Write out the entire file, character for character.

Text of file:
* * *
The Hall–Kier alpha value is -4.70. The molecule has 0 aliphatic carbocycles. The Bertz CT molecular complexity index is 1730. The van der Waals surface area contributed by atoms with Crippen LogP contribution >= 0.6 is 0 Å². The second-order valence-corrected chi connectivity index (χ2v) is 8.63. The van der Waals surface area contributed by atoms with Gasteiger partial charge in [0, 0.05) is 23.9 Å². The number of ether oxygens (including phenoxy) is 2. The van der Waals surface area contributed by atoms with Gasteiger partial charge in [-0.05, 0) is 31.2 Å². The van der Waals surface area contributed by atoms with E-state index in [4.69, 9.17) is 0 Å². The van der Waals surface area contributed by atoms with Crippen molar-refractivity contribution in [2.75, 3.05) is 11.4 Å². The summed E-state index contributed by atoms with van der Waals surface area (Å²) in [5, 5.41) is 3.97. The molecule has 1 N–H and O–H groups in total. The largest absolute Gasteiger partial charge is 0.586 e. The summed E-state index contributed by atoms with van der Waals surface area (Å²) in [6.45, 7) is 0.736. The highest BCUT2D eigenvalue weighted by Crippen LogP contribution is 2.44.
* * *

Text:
The Hall–Kier alpha value is -4.70. The molecule has 0 aliphatic carbocycles. The Bertz CT molecular complexity index is 1730. The van der Waals surface area contributed by atoms with Crippen LogP contribution >= 0.6 is 0 Å². The second-order valence-corrected chi connectivity index (χ2v) is 8.63. The van der Waals surface area contributed by atoms with Gasteiger partial charge in [0, 0.05) is 23.9 Å². The number of ether oxygens (including phenoxy) is 2. The van der Waals surface area contributed by atoms with Gasteiger partial charge in [-0.05, 0) is 31.2 Å². The van der Waals surface area contributed by atoms with E-state index in [4.69, 9.17) is 0 Å². The van der Waals surface area contributed by atoms with Crippen molar-refractivity contribution in [2.75, 3.05) is 11.4 Å². The summed E-state index contributed by atoms with van der Waals surface area (Å²) in [5, 5.41) is 3.97. The molecule has 1 N–H and O–H groups in total. The largest absolute Gasteiger partial charge is 0.586 e. The summed E-state index contributed by atoms with van der Waals surface area (Å²) in [6.45, 7) is 0.736. The highest BCUT2D eigenvalue weighted by Crippen LogP contribution is 2.44.